That's just my experience, but I doubt I am alone in facing the daunting task of making a research program one's own. It's unbelievably scary to feel like you can't come up with the one original question that you will need to make your mark, but having a broad knowledge base and getting into some of the older literature is what allowed me to piece things together. It's an exciting time when you;re finally on to something that you can turn into a unique research program.

6 responses so far

  • NatC says:

    This is truly scary - and extremely timely. I am grappling with this issue at the moment. Like you, I'm thinking along the lines of using a system that I learned to use during graduate school, and the techniques I've learned during my post-doc. My sticking point (for now) is the concept - technically this is a new approach to the question, but the concept isn't so different. I haven't really worked out where my own spin comes from, and the first part of the project sounds like a blend of my grad and PD training (which it is). On the other hand, I've had interest expressed in the idea already, so I also don't know how much that matters.

  • Dr Becca says:

    Awesome advice, PLS! For me, I got my "big idea" when I was writing my K99 last year. Being forced to think long-term about my work and the field in general got me to wrap my head around a problem in a new way, and thus, it was born. That was a year and a half ago, and the idea has morphed some since then, but I'm much happier with it now. It is exciting; I only hope I can wow hiring committees like you did !

  • Girlpostdoc says:

    That was a very useful post and I can imagine how scary it is to have to come up with a big idea that then becomes your research program.

    One part of my PhD training that I will always value is that both my supervisors gave me free reign to come up with a question and methodology for my PhD. In fact, one of my supervisor's, when I came to him asking for help, said, "No you need to do this on your own, after all you will have to come up with a research program someday." And the other said, "I'm not going to tell you what to do. It has to be your own idea and your own design." Although at the time, I panicked, now I'm really grateful for that push.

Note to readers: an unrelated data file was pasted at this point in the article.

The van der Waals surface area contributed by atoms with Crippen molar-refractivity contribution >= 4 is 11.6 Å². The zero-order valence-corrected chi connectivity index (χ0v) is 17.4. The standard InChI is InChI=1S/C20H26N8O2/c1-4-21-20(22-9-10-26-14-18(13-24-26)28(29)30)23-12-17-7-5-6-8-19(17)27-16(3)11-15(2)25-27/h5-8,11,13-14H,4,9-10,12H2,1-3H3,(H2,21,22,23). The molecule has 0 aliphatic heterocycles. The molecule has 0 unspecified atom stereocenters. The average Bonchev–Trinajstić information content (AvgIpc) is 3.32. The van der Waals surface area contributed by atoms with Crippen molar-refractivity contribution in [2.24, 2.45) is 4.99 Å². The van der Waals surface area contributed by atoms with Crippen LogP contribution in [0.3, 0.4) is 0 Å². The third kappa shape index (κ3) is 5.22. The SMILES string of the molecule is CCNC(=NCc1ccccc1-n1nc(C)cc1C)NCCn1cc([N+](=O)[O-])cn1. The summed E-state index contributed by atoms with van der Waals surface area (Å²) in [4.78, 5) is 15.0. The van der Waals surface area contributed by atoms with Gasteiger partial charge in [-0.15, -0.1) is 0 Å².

I never would have deconstructed it the way you did in your post. But that was part of my process - I like to think of it as a coalescent approach to science! Because certain ideas or experiments go extinct along the way.

  • Chemprof says:

    This was my greatest fear when I was facing my first position as a PI. At that point I had one great idea that I even got funded (which helped me believe it was reasonably great at least) but I immediately realized that I needed more ideas to keep it going. For a while there I was worried that I would run out of ideas, and someone would realize I was a fraud.
    The good news is that never happened as this is science, and one idea just leads you to many more and before you know it you're not thinking in ideas but in 'research programs' and you're stuck with the equally difficult task of working out which ideas you even have time to follow.

  • [...] Here’s something scary that hematophage and eusociality are especially struggling with as newish graduate students: coming up with a Big Idea. [...]

  • Hermitage says:

    I have the fear on a smaller scale as I play my thesis project, which is a thin branch growing 200000 miles away from the tree trunk that is my PI's area of specialty. He has faith that I know what the hell I'm talking about and the idea I've come up with is interesting to the audience I say it is, and that is 100% terrifying. I can't imagine the night sweats I will (hopefully) get as a professor having to do this every day and then submit proposals to my peers to shit all over. Eep.